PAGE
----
As Canadian citizens, we celebrated Canada’s 146th birthday last Monday. Over the past century, our country has made progress in many areas: Chiefly, our life expectancy has surged and our standard of living has reached an unprecedented level. Our economy has shown resilience through the latest financial crisis, thanks to prudent financial regulation and more than 10 consecutive years of balanced budgets before that.
Canada remains a member of the prestigious triple-A credit-rating club, and its gross domestic product currently exceeds its pre-recession level by 5 per cent (versus 3.2 per cent higher for the United States, and 3.3 per cent lower for the euro zone).
As Canadian investors, however, we unfortunately have little to celebrate this year. Our capital markets suffered losses over the first half of the year, with negative returns on bonds (DEX Universe Bond Index: down 1.68 per cent), stocks (S&P/TSX total return: down 0.88 per cent) and an almost 5-cent decline in the Canadian dollar versus its U.S. counterpart.
Considering that the S&P 500 has posted an impressive 13.8-per-cent total return (20.3 per cent in Canadian dollar terms) over the same period, this is a significant underperformance.
In fact, a 20-per-cent performance gap in common currency over a six-month period has only happened on three other occasions in the past 30 years (see chart). The previous episodes (the 1986 OPEC disagreement, the 1998 Asian crisis and the 2008 financial crisis) were all associated with significant oil price declines. This time, oil is not to blame: The North American benchmark West Texas intermediate grade of crude increased by more than $5 (U.S.) a barrel in the same period (more than $20 for the Western Canadian Select grade).
Even though this is not the first time (or the last time) that we are witnessing some divergence between Bay Street (financial markets) and Main Street (the real economy), my question is: Anything wrong with Canada?
Among the reasons for this underperformance, we can first look at the gold sector, which declined 43 per cent due to the collapse of bullion prices (worst quarterly drop in more than a century in the second quarter), which has nothing to do with Canadian fundamentals. However, given its weight in the S&P/TSX index in early January, this still only explains about 3.5 percentage points of the gap. We must look elsewhere for explanations.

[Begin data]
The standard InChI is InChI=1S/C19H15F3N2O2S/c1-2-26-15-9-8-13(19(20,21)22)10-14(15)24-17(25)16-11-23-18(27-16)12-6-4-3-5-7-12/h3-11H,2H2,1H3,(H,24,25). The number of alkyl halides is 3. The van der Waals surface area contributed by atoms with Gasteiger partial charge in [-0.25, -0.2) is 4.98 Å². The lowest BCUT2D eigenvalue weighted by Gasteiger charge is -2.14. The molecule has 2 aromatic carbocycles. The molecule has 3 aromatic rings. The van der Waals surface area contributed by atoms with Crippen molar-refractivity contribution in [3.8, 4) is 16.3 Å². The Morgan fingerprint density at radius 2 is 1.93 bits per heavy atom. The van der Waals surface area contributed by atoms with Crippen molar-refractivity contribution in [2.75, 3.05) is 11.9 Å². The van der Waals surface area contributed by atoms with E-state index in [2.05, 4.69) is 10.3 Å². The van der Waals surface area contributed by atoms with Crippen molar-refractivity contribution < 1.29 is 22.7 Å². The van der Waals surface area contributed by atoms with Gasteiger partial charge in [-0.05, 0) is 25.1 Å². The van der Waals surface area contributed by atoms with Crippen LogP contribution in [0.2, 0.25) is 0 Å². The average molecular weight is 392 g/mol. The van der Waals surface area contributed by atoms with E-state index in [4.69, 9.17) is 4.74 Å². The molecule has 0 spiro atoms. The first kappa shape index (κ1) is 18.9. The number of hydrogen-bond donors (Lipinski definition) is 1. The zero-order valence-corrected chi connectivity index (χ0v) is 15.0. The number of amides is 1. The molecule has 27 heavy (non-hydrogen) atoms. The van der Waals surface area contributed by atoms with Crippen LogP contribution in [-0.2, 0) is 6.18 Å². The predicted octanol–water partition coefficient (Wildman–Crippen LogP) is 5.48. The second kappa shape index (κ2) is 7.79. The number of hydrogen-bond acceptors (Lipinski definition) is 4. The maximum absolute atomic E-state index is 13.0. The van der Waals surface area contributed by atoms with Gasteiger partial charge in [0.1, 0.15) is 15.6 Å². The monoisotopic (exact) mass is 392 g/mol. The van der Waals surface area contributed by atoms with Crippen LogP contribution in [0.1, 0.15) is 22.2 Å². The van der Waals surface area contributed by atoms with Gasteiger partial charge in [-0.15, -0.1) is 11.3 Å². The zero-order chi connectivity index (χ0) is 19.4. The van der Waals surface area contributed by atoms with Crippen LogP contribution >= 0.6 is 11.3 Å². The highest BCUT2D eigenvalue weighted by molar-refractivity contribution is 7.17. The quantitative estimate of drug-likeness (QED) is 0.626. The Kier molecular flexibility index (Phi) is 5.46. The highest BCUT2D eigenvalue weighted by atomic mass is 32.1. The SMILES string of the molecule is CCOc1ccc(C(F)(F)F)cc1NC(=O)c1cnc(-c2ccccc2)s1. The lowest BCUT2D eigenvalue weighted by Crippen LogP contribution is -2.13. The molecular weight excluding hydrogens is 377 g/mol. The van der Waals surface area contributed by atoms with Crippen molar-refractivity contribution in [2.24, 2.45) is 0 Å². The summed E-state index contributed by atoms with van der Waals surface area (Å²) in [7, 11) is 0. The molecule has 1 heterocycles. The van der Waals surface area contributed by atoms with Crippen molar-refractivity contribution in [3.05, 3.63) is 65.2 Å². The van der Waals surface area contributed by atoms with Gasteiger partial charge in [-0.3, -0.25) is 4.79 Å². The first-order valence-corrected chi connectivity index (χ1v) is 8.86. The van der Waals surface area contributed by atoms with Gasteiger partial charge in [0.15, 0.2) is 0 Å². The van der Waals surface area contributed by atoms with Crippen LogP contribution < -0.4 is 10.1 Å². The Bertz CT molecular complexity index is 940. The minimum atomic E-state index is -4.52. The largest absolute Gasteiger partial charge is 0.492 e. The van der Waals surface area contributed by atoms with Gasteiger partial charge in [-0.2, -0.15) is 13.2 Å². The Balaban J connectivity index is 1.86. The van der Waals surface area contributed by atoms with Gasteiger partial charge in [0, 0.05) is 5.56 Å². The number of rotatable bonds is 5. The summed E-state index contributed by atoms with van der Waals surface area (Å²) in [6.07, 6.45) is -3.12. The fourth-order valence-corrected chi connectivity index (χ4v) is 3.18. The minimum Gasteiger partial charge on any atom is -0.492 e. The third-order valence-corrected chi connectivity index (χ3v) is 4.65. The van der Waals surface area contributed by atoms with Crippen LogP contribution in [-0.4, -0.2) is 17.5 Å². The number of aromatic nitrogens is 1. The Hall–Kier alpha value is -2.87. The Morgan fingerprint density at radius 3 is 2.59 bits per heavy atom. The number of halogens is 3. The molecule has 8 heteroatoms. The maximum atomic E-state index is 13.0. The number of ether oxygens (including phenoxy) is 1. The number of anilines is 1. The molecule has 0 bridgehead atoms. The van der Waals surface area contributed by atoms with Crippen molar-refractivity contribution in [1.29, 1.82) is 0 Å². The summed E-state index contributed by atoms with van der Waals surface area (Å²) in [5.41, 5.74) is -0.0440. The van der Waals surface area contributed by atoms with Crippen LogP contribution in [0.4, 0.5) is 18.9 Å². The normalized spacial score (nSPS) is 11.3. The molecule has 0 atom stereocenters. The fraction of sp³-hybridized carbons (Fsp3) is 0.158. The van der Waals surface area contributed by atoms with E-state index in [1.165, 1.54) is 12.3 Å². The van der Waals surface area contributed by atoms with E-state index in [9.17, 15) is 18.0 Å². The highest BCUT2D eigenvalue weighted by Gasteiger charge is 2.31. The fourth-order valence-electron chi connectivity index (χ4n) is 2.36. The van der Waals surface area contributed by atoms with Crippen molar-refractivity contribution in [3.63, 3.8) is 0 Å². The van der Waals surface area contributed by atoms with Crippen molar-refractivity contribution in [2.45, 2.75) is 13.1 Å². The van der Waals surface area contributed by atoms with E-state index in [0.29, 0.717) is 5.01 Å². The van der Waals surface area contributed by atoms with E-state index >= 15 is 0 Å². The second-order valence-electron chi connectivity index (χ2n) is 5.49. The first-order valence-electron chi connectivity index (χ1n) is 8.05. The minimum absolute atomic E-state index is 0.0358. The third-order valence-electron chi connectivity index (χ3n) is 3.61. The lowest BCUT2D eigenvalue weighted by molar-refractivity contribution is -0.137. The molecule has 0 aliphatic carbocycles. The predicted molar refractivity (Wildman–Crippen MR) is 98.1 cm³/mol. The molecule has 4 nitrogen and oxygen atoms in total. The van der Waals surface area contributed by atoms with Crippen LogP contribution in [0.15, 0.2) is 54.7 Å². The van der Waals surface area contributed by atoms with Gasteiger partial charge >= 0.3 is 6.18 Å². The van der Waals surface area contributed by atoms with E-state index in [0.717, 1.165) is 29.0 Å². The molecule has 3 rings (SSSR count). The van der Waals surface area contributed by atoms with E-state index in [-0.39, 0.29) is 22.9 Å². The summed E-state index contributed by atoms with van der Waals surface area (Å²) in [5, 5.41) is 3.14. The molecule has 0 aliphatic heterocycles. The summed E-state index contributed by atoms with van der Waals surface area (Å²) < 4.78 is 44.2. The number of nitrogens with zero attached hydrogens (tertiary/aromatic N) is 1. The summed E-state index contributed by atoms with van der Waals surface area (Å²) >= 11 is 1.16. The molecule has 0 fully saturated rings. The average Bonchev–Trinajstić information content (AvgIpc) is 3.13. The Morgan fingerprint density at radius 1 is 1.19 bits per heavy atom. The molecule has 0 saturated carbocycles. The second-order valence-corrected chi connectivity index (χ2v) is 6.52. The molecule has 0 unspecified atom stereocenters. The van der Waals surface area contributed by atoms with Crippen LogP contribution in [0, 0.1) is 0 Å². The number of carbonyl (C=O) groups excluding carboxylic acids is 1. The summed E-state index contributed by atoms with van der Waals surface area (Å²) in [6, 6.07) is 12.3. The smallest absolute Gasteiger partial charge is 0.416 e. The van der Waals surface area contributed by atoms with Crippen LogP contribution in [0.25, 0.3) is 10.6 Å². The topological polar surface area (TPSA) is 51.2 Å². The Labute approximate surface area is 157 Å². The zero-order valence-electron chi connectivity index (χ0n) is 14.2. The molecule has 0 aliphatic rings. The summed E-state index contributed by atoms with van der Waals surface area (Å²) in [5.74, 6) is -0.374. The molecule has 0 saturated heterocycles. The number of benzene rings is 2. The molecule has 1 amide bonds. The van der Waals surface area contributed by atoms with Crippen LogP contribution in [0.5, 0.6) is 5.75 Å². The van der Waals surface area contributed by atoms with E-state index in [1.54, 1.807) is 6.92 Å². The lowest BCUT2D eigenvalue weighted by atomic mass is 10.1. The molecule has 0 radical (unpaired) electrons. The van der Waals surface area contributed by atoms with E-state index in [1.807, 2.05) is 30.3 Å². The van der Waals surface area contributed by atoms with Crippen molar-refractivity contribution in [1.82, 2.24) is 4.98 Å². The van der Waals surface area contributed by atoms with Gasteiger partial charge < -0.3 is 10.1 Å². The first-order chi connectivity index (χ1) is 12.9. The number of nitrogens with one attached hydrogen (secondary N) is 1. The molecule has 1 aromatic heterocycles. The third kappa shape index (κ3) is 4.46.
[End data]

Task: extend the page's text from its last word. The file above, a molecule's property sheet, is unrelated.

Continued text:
It seems to me that most of this Canadian stock market underperformance has more to do with ongoing developments in the energy sector (about 25 per cent of the S&P/TSX composite index, versus 10 per cent of the S&P 500). Interestingly, the energy sector registered a loss of 0.9 per cent in Canada in the first half, compared with a gain of 8.5 per cent in the U.S. ( or 14.8 per cent in Canadian dollars).
We strongly believe that the current uncertainty related to Washington’s approval of the Keystone pipeline project has played a major role here, by casting doubts over the future revenues of Canadian oil sands producers. Even if oil sands producers do have significant expansion projects on the table, investors still remain skeptical about the prospects for growing volumes of Canadian oil to cross the U.S. border. Any negative decision from Washington regarding Keystone would send a very negative signal to foreign investors about Canadian energy sector prospects, and reduce available capital (or increase the cost) for such projects.
Ultimately, that could even jeopardize other infrastructure pipeline projects, such as those in Quebec or on the West Coast to reach overseas markets, by reducing acceptance from local communities. Of course, rail transportation could offer an alternative solution, but the costs are higher and the potential more limited.
Bottom line: Canada currently has strong fundamentals and huge economic potential over the long run. However, Canadian investors should monitor developments from Washington and understand (and accept) that our “local” stock market currently has little to do with this country’s strong balance sheet, and not feel guilty by adding foreign stocks to their portfolio. Given the outlook for lower commodities prices, they should not worry too much this time about potential losses from exchange rates if our bearish prediction on the loonie, which I discussed earlier this spring in Economy Lab, comes true.
Clément Gignac is senior vice-president and chief economist at Industrial Alliance Inc., vice-chairman of the World Economic Forum Council on Competitiveness and a former cabinet minister in the Quebec government.